Rockies’ reactions mixed as MLB adopts pitch clock, shift limits for 2023 season



Major League Baseball will undergo a seismic shift in rules for the 2023 season after voting Friday to implement a pitch clock and ban defensive shifts, all in an effort to speed up the game’s pace and increase action.

The Rockies have mixed feelings about baseball’s future.

“We’ll see how it all shakes out,” third baseman Ryan McMahon said. “It’s what they’ve decided to do. It’s going to be interesting, no doubt.”

Added manager Bud Black: “Overall, I’m fine with it. But I do think the pitch clock is going to require a big adjustment.”

MLB’s competition committee, made up of six ownership-level representatives, four players, and one umpire, approved:

— A pitch clock of 15 seconds with empty bases and 20 seconds with runners on.

— A defensive alignment that includes two fielders on each side of the second-base bag with both feet on the dirt.

— A rule limiting the number of pickoff moves.

— Expanding the size of bases from 15 to 18 inches square, with the idea that larger bases will reduce collisions around the bag along with slightly shortening the distance between bases.

Defensive shifts have become commonplace, with three infielders moving to the right side of second base, with one often positioned in shallow right field, frequently robbing left-handed hitters of base hits.

The number of shifts has grown exponentially over the past decade, from 2,357 times on balls hit in play in 2011 to 28,130 in 2016 and 59,063 last year, according to Sports Info Solutions. Shifts are on pace for 68,000 this season.

Next season, with all four infielders needing to be on the dirt when the pitch is thrown, the days of an outfielder “rover” are over.

McMahon, who used to be a full-time second baseman and is a left-handed hitter, can see both sides of the argument.

“As a hitter, I’m excited about the changes,” he said. “When you hit the ball hard, past the first line of defense, you want to be rewarded.

“But as a defender, (the shift) helped us take away a lot of outs. So we’ll see how it goes.”

Black said: “We going to see a lot more singles from left-handed hitters. A lot more singles for pull hitters.”

McMahon does believe that skill and athleticism at second base will become more of a priority.

“With the shift and all of the guys moving around, you haven’t had to have put the best defenders out there,” he said. “You could have guys who were just positioned out there to make the out. But I think it will help us because we have some good athletes.”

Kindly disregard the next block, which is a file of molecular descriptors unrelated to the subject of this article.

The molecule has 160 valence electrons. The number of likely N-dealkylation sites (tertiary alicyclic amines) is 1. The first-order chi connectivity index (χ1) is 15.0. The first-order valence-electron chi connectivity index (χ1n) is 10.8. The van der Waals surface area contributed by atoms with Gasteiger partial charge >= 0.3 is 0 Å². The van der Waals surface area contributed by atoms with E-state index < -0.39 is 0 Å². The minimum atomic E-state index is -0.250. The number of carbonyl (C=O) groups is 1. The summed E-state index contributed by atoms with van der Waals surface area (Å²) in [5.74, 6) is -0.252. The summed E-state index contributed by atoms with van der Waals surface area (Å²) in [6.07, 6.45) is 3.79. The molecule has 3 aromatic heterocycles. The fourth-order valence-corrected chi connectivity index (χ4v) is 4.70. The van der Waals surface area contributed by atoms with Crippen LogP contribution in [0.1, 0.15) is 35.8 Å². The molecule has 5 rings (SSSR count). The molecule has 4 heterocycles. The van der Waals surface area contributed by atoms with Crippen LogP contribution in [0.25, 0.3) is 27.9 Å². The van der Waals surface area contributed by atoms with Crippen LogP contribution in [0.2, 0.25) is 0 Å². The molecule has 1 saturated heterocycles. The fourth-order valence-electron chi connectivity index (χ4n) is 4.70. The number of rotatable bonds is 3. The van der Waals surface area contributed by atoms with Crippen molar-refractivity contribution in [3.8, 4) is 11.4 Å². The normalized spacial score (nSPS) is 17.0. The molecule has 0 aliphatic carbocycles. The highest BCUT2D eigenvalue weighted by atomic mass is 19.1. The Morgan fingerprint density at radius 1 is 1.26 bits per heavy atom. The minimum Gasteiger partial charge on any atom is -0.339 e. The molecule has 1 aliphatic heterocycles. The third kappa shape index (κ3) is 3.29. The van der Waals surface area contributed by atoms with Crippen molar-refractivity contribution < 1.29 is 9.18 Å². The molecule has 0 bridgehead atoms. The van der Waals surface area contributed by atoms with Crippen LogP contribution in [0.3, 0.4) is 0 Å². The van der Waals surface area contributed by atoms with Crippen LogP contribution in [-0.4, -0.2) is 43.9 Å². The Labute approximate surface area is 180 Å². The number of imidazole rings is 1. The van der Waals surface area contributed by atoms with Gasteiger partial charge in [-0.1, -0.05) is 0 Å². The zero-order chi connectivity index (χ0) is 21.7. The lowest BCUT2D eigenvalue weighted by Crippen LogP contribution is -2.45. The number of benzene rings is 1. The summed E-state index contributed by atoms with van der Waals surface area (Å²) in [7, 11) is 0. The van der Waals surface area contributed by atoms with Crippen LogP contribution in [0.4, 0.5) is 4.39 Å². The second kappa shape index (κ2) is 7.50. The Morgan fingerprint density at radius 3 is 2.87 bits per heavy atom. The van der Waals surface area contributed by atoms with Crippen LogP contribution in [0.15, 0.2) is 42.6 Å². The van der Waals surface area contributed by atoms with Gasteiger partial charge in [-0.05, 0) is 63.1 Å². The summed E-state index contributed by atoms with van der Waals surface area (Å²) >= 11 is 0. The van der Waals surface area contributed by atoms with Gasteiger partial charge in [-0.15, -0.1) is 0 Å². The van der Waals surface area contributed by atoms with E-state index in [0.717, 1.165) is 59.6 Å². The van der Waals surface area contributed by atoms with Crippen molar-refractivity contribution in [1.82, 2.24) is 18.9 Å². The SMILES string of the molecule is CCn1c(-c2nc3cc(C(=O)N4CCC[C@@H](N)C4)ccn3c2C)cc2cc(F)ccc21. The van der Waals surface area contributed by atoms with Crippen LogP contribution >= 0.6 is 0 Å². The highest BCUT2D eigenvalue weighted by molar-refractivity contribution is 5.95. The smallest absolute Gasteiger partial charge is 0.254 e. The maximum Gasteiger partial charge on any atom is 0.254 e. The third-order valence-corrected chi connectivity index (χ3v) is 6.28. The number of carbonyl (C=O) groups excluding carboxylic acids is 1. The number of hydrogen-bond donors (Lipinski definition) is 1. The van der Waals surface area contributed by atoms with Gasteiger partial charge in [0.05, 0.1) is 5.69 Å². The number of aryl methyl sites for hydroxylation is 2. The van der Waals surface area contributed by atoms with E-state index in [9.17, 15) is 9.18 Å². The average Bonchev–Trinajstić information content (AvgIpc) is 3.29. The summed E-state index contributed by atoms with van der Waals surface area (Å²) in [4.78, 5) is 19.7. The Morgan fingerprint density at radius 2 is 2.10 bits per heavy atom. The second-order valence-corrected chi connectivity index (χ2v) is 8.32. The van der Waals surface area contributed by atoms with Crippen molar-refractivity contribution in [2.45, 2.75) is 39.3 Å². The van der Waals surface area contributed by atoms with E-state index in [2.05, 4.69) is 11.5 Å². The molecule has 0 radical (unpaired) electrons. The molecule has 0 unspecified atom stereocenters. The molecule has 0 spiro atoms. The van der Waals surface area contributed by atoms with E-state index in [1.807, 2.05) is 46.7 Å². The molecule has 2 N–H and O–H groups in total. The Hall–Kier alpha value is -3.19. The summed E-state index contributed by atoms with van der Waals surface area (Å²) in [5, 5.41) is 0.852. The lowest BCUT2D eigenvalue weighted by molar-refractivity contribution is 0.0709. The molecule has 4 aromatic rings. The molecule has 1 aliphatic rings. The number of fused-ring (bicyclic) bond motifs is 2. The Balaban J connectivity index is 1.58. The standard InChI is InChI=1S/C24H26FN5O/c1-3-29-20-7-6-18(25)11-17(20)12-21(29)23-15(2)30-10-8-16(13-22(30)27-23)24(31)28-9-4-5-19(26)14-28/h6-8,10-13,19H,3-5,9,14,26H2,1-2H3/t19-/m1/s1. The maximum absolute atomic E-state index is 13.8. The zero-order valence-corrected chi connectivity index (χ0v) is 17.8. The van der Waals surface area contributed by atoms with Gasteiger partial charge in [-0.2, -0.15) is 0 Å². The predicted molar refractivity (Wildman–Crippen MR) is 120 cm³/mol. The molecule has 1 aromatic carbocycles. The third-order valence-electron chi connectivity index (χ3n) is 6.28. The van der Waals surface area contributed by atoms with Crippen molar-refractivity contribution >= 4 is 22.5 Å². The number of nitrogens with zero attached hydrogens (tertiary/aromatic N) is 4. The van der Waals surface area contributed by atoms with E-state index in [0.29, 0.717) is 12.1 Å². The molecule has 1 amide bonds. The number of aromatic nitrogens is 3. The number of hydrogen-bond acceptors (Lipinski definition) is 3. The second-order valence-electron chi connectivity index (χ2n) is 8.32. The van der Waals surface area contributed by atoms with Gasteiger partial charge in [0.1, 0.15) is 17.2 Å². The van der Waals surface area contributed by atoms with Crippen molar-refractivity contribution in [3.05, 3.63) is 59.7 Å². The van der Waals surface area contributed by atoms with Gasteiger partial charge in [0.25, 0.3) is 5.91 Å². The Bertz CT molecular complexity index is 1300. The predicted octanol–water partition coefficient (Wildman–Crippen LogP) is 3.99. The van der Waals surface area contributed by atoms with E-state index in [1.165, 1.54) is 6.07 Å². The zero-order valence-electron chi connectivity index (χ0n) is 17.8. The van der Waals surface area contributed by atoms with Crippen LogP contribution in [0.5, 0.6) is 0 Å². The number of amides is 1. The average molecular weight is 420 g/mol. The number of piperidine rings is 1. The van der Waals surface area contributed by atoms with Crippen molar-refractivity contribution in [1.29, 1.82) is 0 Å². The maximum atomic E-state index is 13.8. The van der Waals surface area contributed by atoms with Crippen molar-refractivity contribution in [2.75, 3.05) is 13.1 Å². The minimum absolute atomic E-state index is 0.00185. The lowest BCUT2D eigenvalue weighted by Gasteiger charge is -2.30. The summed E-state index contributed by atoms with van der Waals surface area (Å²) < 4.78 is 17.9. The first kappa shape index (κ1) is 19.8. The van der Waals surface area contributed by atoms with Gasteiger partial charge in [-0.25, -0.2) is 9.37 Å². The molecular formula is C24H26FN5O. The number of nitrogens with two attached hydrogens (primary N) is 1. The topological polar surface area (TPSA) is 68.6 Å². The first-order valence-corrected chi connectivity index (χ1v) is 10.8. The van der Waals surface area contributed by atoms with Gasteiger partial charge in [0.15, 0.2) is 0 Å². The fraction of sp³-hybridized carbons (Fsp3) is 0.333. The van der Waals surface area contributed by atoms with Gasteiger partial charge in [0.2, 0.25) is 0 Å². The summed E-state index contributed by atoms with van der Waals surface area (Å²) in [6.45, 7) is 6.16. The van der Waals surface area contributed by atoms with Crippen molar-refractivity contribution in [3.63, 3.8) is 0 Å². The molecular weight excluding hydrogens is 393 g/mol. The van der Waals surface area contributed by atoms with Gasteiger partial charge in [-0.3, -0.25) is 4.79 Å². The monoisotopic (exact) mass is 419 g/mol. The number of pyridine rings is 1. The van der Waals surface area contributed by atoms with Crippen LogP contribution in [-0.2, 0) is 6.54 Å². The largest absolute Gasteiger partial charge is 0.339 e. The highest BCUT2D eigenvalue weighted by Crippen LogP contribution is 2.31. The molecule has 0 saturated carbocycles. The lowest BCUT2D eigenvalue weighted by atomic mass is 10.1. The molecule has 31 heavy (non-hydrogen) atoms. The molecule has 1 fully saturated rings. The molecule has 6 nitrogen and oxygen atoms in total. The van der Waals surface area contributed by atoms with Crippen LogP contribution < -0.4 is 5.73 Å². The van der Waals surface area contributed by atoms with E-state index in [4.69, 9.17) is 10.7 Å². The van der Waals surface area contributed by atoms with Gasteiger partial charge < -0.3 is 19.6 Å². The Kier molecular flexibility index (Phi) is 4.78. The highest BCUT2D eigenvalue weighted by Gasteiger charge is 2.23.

Starting second baseman Brendan Rodgers said, “I won’t affect me much, though I will probably be playing more straight up next year. So we’ll have to get new (fielding) charts and work on it next spring.”

The pitch cock, which has been tested in the minor leagues, has significantly speeded up games, when it’s enforced, reducing the average time of a nine-inning game in the minors from 3 hours, 4 minutes in 2021 to 2:38 this season. The average time of a nine-inning game in the majors this year is 3:06. In 1989, it was 2:46 in 1989, according to the Elias Sports Bureau.

There will be a strict set of rules in place in the majors next season: The catcher must be in position when the timer hits 10 seconds, the hitter must have both feet in the batter’s box and be “alert” at the 8-second mark and the pitcher must start his “motion to pitch” by the expiration of the clock. If the pitcher violates the rule, an automatic ball is called. If the hitter isn’t ready, he’s given an automatic strike.

Commissioner Rob Manfred has long been a proponent of rule changes to quicken the pace of the game.

“Throughout the extensive testing of recent years, minor league personnel and a wide range of fans — from the most loyal to casual observers — have recognized the collective impact of these changes in making the game even better and more enjoyable,” Manfred said in a statement.

Black, however, anticipates that the pitch clock will make some pitchers uncomfortable, at least initially.

“My sense of this is that the guys who are a little bit deliberate are already thinking they are going to have to speed up,” Black said. “They are thinking about it already.”

Black added that during next year’s Cactus League games during spring training, “We’ll be on our guys about it.”

Also starting next season, pitchers will be limited to two pickoff attempts or steps off the rubber per plate appearance, something MLB is calling disengagement. A balk would be called for a violation unless there is an out. The disengagement limit would be reset if a runner advances.

Although the league’s competition committee approved the changes, the vote was unanimous. Player representatives voted no on the shift and pitch-clock portions of changes.

The committee includes Seattle owner John Stanton, St. Louis owner Bill DeWitt, Boston owner Tom Werner, San Francisco owner Greg Johnson, Rockies owner Dick Monfort, Toronto president Mark Shapiro, Tampa Bay pitcher Tyler Glasnow, St. Louis pitcher Jack Flaherty, Toronto utility player Whit Merrifield, San Francisco outfielder Austin Slater and umpire Bill Miller.

The Associated Press contributed to this report

 

 

 

 

 

 

 

 



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